Despite my best efforts at morning motivation, we did not start hiking until almost 7 am. Whatever. We figured that if we could keep a pace of at least one mile per hour we would be in good shape. The trail was definitely steep. And beautiful. We hiked all morning without seeing another person. Scott was wearing his GPS watch to help us stay on track with our pace. Comparing the distance we had walked with the distances posted at the trailhead, it became clear that we were in for a much longer hike than 7.5 km to the top. I think that distance was a point to point straight line on the map, not including the meanderings of the trail. We accidentally missed the last water source on the way up and made the last couple miles of the hike feeling thirsty. I started to fantasize about licking the mist off of the mosses on the trees. Bright orange centipedes in the moss made me think twice. When we reached the top, we had hiked over 7 miles. The view was unspectacular. That is the thing about cloud forests, they don’t offer the best vistas. The hike down took just as long as the hike up. Mostly because we goofed off taking a bunch of fun pictures and contemplating nature. I really wanted to get back before Rudy got off work so that he wouldn’t worry about us but we missed him by about 20 minutes.
The next day we went back into Gracias and visited the pupuseria again. Can’t get enough of those things! It was then that I remembered that we needed to request permission to enter Nicaragua at least one week in advance. The Nicaraguan government has an online form where you fill in your basic details and they do a background check on you. They give you a code that you can use to check the status of your request online. Once it clears you are good to cross the border. Apparently, if you skip that step it can lead to a 1-2 hour long interview at the border with someone who wishes that you had filled out the online form. Anyhow, we filled out our form and headed to the town of Marcala to go find a camping spot that is near a waterfall. When we arrived at the camp spot it was very closed. Nobody was around, the natural swimming pool was drained and the gates were tied closed with canvas belts. All of the people returning home from work in the coffee farms with their plastic coke bottles and sharp machetes were ignoring our smiles and waves. It didn’t have the vibe of a place where we could just camp in the parking area anyway. Plus, I was hoping to have an accessible toilet nearby. There weren’t any other potential campsites nearby so I lobbied for a night in a hotel in town. We found a decent one and were able to negotiate a lower price if we were okay with a room containing too many beds and no other furniture. Also, by paying cash and forgoing an invoice. And by only having the breakfast included for one of us. Ahhh, the luxury of hotel life. Aside from the power going out for an hour, the bedding strongly smelling of Axe Body Spray, having to share a towel, and missing the breakfast by 20 minutes it was great! Missing breakfast turned out to be a blessing. The receptionist recommended we go to Café Exotico for breakfast and it was amazing. The man who owned the café was a professional coffee taster. We drank the very best coffee we have had on this whole trip. It was amazing. So good that we bought a bag of whole beans to take with us.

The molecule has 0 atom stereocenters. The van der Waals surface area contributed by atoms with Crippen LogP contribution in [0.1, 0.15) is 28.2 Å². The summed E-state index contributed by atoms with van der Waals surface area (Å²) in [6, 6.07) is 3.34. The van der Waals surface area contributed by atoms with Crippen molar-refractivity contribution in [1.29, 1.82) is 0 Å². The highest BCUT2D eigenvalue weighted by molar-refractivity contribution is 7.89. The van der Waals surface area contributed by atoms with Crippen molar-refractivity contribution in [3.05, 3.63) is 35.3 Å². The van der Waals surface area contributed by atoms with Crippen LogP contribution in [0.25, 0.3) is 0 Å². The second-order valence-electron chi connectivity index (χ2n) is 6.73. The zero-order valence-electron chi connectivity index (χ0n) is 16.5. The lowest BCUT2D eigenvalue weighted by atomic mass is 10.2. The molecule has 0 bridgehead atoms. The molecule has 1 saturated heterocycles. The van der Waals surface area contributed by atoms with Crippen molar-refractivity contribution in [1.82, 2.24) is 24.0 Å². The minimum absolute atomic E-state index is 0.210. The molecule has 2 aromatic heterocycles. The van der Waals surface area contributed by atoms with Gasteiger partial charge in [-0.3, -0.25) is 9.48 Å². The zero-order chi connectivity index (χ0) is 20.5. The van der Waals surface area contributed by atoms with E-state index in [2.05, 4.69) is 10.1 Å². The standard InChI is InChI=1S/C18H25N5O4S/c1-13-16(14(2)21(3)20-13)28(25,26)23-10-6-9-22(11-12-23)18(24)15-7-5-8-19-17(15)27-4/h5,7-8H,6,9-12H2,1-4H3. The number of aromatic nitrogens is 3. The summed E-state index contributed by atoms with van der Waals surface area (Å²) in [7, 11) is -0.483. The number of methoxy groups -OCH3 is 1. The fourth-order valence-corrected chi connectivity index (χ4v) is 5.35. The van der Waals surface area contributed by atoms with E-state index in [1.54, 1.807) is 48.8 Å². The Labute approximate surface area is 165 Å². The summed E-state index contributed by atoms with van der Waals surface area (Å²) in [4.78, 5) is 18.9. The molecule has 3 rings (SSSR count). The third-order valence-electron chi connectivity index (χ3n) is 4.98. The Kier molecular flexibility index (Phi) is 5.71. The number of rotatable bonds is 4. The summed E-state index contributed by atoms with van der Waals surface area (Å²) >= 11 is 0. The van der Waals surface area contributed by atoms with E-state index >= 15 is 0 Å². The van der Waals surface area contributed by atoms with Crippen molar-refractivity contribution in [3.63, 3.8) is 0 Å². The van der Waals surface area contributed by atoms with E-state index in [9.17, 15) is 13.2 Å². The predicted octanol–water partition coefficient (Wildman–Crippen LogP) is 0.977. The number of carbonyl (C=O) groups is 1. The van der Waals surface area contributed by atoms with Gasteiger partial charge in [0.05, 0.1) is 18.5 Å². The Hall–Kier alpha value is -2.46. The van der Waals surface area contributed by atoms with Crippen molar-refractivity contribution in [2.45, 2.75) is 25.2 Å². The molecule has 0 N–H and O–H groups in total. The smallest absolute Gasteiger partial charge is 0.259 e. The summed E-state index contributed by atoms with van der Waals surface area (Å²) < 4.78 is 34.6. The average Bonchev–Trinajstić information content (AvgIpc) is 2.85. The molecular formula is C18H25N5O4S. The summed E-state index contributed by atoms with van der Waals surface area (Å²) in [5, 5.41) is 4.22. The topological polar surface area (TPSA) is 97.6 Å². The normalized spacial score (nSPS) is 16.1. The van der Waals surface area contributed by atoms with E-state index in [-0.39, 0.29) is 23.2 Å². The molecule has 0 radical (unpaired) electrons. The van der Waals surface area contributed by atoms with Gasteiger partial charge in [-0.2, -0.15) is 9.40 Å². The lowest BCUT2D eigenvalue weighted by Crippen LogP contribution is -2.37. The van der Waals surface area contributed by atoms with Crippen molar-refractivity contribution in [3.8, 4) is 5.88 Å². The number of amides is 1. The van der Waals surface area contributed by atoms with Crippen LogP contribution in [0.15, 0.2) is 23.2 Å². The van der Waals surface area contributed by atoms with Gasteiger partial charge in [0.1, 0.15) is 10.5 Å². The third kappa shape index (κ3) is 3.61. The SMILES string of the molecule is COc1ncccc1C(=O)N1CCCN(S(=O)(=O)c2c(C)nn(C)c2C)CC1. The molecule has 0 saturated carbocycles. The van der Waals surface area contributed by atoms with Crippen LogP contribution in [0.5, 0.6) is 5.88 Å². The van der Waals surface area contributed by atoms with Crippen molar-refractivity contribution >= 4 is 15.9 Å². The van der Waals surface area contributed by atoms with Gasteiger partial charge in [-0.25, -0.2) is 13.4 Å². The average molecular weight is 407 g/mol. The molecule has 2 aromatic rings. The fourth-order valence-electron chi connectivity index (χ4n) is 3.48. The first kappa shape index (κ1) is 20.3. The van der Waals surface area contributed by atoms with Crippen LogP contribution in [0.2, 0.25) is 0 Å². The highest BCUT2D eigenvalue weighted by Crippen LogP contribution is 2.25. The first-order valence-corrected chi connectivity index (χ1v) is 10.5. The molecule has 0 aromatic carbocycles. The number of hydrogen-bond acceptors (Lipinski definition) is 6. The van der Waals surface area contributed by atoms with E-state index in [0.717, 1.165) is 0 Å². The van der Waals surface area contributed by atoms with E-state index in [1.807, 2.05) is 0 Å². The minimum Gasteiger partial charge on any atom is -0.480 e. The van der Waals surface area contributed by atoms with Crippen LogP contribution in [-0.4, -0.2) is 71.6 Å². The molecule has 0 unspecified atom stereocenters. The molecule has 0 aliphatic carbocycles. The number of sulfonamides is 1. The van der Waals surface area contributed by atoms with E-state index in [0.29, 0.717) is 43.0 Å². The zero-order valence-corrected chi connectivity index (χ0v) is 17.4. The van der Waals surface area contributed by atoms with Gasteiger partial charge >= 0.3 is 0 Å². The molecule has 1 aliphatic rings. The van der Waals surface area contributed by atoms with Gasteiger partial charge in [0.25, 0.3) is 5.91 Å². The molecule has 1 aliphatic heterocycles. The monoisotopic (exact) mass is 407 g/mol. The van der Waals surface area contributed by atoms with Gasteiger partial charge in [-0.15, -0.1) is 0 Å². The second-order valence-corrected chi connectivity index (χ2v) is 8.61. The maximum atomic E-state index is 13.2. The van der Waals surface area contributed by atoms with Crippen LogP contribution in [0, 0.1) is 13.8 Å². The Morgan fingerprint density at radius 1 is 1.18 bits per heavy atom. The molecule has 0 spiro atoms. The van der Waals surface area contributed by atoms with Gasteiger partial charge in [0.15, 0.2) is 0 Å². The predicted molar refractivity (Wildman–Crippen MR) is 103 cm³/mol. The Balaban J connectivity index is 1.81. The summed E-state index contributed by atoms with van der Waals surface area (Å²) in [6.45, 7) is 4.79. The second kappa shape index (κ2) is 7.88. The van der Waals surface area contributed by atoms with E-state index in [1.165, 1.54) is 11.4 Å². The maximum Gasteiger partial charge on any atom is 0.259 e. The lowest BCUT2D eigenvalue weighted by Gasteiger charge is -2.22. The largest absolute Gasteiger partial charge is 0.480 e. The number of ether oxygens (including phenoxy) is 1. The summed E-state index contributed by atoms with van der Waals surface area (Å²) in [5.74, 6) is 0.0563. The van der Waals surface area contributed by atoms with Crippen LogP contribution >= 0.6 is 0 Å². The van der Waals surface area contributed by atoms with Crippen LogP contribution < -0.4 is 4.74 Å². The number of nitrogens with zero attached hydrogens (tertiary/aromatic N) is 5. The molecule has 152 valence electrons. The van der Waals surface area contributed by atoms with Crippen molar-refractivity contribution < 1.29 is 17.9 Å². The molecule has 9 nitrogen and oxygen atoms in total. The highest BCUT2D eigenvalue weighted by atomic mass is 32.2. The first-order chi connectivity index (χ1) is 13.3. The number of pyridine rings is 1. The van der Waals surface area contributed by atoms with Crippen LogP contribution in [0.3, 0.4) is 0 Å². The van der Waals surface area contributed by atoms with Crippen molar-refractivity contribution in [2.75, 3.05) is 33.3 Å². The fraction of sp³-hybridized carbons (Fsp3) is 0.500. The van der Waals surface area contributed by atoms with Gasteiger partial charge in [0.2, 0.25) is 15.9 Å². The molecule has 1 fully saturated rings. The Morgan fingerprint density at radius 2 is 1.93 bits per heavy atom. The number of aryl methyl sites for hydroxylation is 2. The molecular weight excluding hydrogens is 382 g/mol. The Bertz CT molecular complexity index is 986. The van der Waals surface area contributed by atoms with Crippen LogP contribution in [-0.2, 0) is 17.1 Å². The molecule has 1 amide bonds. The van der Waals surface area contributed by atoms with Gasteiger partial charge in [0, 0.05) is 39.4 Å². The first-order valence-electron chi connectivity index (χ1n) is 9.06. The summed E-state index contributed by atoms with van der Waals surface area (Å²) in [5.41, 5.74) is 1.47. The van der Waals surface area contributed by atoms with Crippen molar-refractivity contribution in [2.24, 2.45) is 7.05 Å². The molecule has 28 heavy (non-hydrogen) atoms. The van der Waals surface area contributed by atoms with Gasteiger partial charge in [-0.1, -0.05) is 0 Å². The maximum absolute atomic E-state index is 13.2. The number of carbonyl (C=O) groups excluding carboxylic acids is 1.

We were feeling a little downtrodden by the rains and the lack of enticing camping options nearby. I had read about a place out in the middle of Honduras that looked intriguing. Why not head back up north for a while? It’s not like we are on a southbound adventure or anything! The truth was we had time to kill while we waited for Nicaragua to sign our permission slip. So, we headed a few hours north to the tiny town of El Naranjo on the shores of Lago Yojoa. The lake is big and shallow. We didn’t really go for the lake. We went to go to a brewery! D & D Brewery promised to have ample camping in their parking lot, craft beer, and vegetarian options on the menu. What more could a couple of waterlogged overlanders need?